[JURIST] The US Court of Appeals for the Federal Circuit [official website] on Monday affirmed [opinion, PDF] in part and vacated in part a ruling against Qualcomm [corporate website], finding its patents unenforceable. The appeals court affirmed the decision [opinion, PDF] of the US District Court of the Southern District of California [official website] in Qualcomm v. Broadcom that held Qualcomm's patents were unenforceable because it breached its duty to report video technology-related patents to the Joint Video Team [official website] standards-setting organization. The court found that by not disclosing the relevant intellectual property rights, Qualcomm was engaging in what is known as "patent hold-up" in an effort to prevent competitors from implementing the technology. The court also affirmed the ruling that Broadcom [corporate website] was entitled to the attorney fees associated with the trial. Judge Sharon Prost [official profile] wrote:
we agree with the district court that Qualcomm had a duty to disclose the asserted patents to the JVT, that it breached its disclosure duty, and that Broadcom was entitled to an award of attorney fees associated with the court’s exceptional case determination.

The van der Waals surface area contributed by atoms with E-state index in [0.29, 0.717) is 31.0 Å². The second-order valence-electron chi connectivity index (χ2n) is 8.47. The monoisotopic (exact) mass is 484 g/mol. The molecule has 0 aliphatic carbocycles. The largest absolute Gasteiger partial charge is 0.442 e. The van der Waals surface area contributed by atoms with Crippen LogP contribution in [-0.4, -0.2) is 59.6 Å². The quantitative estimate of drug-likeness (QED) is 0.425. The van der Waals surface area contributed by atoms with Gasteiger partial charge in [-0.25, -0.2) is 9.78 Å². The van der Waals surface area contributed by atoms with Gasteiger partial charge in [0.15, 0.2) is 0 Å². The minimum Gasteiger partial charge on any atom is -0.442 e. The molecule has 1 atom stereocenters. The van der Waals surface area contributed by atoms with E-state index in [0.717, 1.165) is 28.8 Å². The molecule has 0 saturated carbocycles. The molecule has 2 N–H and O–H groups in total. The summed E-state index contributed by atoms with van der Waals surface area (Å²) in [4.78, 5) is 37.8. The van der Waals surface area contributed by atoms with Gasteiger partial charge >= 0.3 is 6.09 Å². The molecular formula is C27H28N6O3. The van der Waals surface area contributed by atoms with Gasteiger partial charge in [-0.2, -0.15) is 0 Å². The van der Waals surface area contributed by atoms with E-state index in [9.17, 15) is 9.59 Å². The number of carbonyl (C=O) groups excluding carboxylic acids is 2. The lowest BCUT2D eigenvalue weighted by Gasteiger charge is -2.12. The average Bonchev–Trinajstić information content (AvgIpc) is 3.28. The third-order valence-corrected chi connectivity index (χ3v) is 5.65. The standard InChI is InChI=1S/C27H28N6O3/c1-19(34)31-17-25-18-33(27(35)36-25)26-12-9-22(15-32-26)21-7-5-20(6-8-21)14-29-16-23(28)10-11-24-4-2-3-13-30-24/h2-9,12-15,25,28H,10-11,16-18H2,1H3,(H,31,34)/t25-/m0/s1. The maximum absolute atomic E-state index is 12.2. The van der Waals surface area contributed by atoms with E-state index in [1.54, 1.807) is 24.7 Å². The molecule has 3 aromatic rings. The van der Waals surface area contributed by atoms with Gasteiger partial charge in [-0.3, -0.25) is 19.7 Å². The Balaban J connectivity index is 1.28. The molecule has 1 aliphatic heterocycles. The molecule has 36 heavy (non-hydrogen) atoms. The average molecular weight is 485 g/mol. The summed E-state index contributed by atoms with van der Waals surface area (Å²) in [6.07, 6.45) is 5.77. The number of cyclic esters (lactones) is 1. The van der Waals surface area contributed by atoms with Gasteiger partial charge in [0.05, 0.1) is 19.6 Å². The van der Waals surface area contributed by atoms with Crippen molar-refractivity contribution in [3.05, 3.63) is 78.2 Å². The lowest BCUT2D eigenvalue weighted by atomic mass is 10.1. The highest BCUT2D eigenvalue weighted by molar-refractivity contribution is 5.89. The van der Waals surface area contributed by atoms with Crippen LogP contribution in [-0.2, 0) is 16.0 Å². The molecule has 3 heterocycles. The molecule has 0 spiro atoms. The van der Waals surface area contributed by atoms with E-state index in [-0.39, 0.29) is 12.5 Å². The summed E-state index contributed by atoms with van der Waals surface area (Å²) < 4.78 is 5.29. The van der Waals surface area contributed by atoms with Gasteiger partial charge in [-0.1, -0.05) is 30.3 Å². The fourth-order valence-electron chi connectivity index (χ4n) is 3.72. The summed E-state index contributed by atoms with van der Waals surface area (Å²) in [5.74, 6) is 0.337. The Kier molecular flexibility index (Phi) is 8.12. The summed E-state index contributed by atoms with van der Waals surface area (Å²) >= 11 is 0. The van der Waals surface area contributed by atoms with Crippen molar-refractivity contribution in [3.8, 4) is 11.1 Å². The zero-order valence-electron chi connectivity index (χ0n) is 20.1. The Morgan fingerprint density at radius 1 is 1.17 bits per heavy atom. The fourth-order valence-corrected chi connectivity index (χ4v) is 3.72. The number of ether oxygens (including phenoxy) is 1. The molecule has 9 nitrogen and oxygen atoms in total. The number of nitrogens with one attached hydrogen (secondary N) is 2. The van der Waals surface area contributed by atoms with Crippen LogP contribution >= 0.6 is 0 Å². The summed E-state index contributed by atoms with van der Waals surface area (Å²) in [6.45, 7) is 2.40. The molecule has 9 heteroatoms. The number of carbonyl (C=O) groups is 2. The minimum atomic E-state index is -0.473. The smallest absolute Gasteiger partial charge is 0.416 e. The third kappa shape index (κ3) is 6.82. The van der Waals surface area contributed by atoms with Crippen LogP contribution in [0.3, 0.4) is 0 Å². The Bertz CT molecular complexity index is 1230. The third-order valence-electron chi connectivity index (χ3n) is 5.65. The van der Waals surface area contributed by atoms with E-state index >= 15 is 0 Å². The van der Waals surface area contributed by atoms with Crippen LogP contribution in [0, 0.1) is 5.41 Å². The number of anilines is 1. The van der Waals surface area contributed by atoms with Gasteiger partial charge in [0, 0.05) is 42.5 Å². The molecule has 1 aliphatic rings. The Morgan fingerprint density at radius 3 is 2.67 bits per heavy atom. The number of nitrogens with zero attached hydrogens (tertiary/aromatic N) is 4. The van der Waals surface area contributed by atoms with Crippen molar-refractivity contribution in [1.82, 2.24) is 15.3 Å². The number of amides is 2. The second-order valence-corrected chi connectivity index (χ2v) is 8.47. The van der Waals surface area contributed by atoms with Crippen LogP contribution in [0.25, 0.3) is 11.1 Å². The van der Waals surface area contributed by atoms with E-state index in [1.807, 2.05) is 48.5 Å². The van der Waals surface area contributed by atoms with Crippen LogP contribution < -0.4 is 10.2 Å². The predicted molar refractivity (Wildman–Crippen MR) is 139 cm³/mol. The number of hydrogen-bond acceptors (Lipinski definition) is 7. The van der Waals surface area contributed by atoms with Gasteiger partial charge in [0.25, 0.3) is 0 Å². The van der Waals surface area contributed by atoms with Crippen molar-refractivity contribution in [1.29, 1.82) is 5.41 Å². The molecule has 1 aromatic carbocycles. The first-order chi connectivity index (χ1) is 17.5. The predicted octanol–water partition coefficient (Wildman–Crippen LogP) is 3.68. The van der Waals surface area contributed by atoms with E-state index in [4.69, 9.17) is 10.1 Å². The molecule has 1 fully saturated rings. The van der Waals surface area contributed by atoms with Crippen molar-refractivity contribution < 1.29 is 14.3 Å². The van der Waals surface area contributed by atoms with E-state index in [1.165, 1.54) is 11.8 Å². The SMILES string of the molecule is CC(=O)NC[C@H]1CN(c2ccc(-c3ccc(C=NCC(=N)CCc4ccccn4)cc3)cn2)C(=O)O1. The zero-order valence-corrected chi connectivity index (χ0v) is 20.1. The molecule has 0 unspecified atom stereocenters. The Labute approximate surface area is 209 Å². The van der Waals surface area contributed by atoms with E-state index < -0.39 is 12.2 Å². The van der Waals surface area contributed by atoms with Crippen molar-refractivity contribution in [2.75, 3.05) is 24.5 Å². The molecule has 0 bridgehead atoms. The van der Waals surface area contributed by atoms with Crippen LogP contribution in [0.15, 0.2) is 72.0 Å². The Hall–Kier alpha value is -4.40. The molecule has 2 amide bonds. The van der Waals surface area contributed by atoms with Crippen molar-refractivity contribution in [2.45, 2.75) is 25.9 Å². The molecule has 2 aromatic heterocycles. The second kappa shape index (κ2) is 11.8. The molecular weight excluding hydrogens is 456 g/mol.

The court vacated the lower court's judgment that essentially made Qualcomm's patents unenforceable in all cases, holding that the judgment was too broad.
The present lawsuit began in 2005 when Qualcomm filed suit [Wireless Week report] against Broadcom in the federal court. A jury trial was held in January 2007, which resulted in an unanimous verdict [AP report] that Broadcom did not infringe on Qualcomm. In August 2007, the district court granted Broadcom's exceptional case motion based on the evidence and awarded Broadcom its attorney fees. Monday's ruling was the result of Qualcomm's appeal.